TAME./Shrew: Three women talk about facing the Bard's troubling play head on - DC Theatre Scene
WSC Avant Bard is presenting a world premiere and critics have lavished praise on its playwright. “Jonelle Walker’s vivid, artfully unnerving TAME. is a retort to Shakespeare’s The Taming of the Shrew,” raved Celia Wren in The Washington Post. (The title of the play, by the way, is all caps and ends with a full-stop.) …

Henley: Cam, was Delia’s production the only one you’ve dramaturged or worked on?

Magee: I’ve played Kate, a bunch of times, full productions and in schools for the Folger. The full production was with Michael Tolaydo (and I did one in college), but I was very lucky with my director [Tolaydo] in that he didn’t put any politics in our Shrew. And he also let me play her as someone who had never been touched.

Walker: That’s fascinating.

Magee: So the kiss in the street, when she offers him the kiss in the street, she had no idea how to kiss. But if you quote me on anything, I want you to quote me on this, because this is what I believe after all these years with Shrew: I don’t think that Shrew needs to be redeemed. I think Shrew needs to stop being politicized. Because I don’t think it can hold it. And I think that’s why Ally’s play and Jonelle’s play are important. Because they can hold those big ideas. I don’t think Shrew can. It’s not really about that. It’s flimsy. It’s fluff.

Currin: And can I say something? I love Shrew, I do, but it’s not that good. In the canon, it’s not that good. There’s so much that doesn’t hold water in it. And in our contemporary minds, we pour so much of our perspective onto this poor little text that was not intended to do what we are trying to do to it.

on-my-own-little-planet said: uh so fun fact i was at the opening of Lazarus, at New York Theatre Workshop. it’s pretty avant-garde, so you should go in expecting that. I wasn’t and got a pretty big surprise, and i think the rest of the audience did too

TBH if you went into a David Bowie musical not expecting avant-garde I’m not really sure what to tell you


Los Angeles’ Karmic alights upon my radar with a magnificent avant-garde pop song named Higher Self. A whimsical bassline, zestful clattering percussion, and playful teasing vocals reel me into this peppy dream of an indie earworm. The light and weightless, snappy and agile tune evokes a fusion of Sylvan Esso, Banoffee, and Alex Winston, alongside an ephemeral dash of Foals like dance punk guitar. Higher Self’s music video is just as popping of an 80′s inspired treat. Purchase Higher Self as a single from major services, here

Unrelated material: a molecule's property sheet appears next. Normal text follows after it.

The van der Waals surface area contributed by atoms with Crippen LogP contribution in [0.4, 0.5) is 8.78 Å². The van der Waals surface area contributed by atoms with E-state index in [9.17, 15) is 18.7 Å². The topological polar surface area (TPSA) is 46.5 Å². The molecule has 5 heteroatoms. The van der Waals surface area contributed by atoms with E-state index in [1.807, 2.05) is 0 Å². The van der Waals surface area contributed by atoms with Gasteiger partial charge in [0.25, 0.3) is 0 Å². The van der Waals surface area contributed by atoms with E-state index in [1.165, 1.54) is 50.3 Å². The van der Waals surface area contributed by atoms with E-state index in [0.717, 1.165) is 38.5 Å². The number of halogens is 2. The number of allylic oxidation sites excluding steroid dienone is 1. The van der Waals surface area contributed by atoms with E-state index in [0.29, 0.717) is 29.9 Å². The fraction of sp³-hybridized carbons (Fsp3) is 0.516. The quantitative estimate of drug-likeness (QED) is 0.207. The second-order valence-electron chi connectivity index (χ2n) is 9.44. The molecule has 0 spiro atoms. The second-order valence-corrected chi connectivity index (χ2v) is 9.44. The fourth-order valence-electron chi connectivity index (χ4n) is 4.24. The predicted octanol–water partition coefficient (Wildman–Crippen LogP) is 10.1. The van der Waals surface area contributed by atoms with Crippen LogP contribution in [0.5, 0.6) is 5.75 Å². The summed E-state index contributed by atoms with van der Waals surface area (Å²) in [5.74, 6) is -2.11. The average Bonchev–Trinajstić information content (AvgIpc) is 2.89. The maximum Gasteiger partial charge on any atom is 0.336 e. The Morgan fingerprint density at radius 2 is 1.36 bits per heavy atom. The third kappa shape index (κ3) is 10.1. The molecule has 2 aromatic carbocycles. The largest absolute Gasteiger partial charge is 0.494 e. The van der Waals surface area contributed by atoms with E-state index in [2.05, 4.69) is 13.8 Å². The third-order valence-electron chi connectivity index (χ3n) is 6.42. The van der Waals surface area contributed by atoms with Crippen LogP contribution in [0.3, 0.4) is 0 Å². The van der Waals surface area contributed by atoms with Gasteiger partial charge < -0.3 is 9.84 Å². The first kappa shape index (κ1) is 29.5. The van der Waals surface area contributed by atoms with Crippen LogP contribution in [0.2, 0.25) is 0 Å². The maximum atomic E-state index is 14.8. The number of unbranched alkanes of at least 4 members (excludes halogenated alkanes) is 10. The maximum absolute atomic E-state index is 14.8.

338 - Expression

There’s nothing to paint anymore.
We’ve seen everything from the classical to the absurd.
There’s nothing to write anymore.
As many books are shredded as read.
There’s nothing to sing anymore.
The once avant-garde is now background music.

In a world where expression seems futile, it is hard to maintain creativity. But creativity is a primal impulse. Cave people painted on walls; everyone’s house has some image on display. Primitive scribes wrote records of their experiences; people still keep diaries. Early shamans sang; we still live with music. We cannot abandon creative expression in our daily lives, though it seems hard to come up with something new.

The only way to have fresh expression is to go deep within. In a sense, today’s extreme pluralism eliminates the obligation to do the same as others. At one time, artists, priests, writers, musicians, and craftsmen were obligated to their feudal lords. Today we are not constrained by hierarchical standards. We are free to commune directly with our inner callings.

By coincidence, this mirrors a more sophisticated understanding of the divine. We are no longer in a position of supplication with what is divine. Rather, divinity is a quality from within ourselves.

- Deng Ming-Dao

A Revolutionary Impulse: The Rise of the Russian Avant-Garde opens today!

Planned in anticipation of the centennial year of the 1917 Russian Revolution, this exhibition brings together 260 major works from our collection, tracing the period of artistic innovation between 1912 and 1935, and highlights breakthrough developments in the conception of Suprematism and Constructivism, as well as in avant-garde poetry, theater, photography, and film.

For more info, visit http://mo.ma/RevolutionaryImpulse

[El Lissitzky. Proun 19D.1920 or 1921. Gesso, oil, varnish, crayon, colored papers, sandpaper, graph paper, cardboard, metallic paint, and metal foil on plywood. The Museum of Modern Art, New York. Katherine S. Dreier Bequest]